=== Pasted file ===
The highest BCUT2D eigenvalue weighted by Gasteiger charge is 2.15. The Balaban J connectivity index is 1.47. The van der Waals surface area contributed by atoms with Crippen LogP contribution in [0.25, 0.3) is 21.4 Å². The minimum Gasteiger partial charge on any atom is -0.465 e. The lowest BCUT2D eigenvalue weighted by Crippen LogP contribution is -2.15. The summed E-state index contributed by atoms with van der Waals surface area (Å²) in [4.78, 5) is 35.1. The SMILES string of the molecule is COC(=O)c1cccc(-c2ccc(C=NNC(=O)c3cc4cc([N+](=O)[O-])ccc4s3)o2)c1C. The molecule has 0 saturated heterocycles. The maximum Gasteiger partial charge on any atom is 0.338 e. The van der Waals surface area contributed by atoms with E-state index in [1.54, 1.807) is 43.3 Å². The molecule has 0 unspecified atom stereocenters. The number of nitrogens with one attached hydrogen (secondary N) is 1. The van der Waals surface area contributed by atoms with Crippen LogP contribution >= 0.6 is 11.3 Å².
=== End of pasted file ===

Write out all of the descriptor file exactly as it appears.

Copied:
The highest BCUT2D eigenvalue weighted by Gasteiger charge is 2.15. The Balaban J connectivity index is 1.47. The van der Waals surface area contributed by atoms with Crippen LogP contribution in [0.25, 0.3) is 21.4 Å². The minimum Gasteiger partial charge on any atom is -0.465 e. The lowest BCUT2D eigenvalue weighted by Crippen LogP contribution is -2.15. The summed E-state index contributed by atoms with van der Waals surface area (Å²) in [4.78, 5) is 35.1. The SMILES string of the molecule is COC(=O)c1cccc(-c2ccc(C=NNC(=O)c3cc4cc([N+](=O)[O-])ccc4s3)o2)c1C. The molecule has 0 saturated heterocycles. The maximum Gasteiger partial charge on any atom is 0.338 e. The van der Waals surface area contributed by atoms with E-state index in [1.54, 1.807) is 43.3 Å². The molecule has 0 unspecified atom stereocenters. The number of nitrogens with one attached hydrogen (secondary N) is 1. The van der Waals surface area contributed by atoms with Crippen LogP contribution >= 0.6 is 11.3 Å².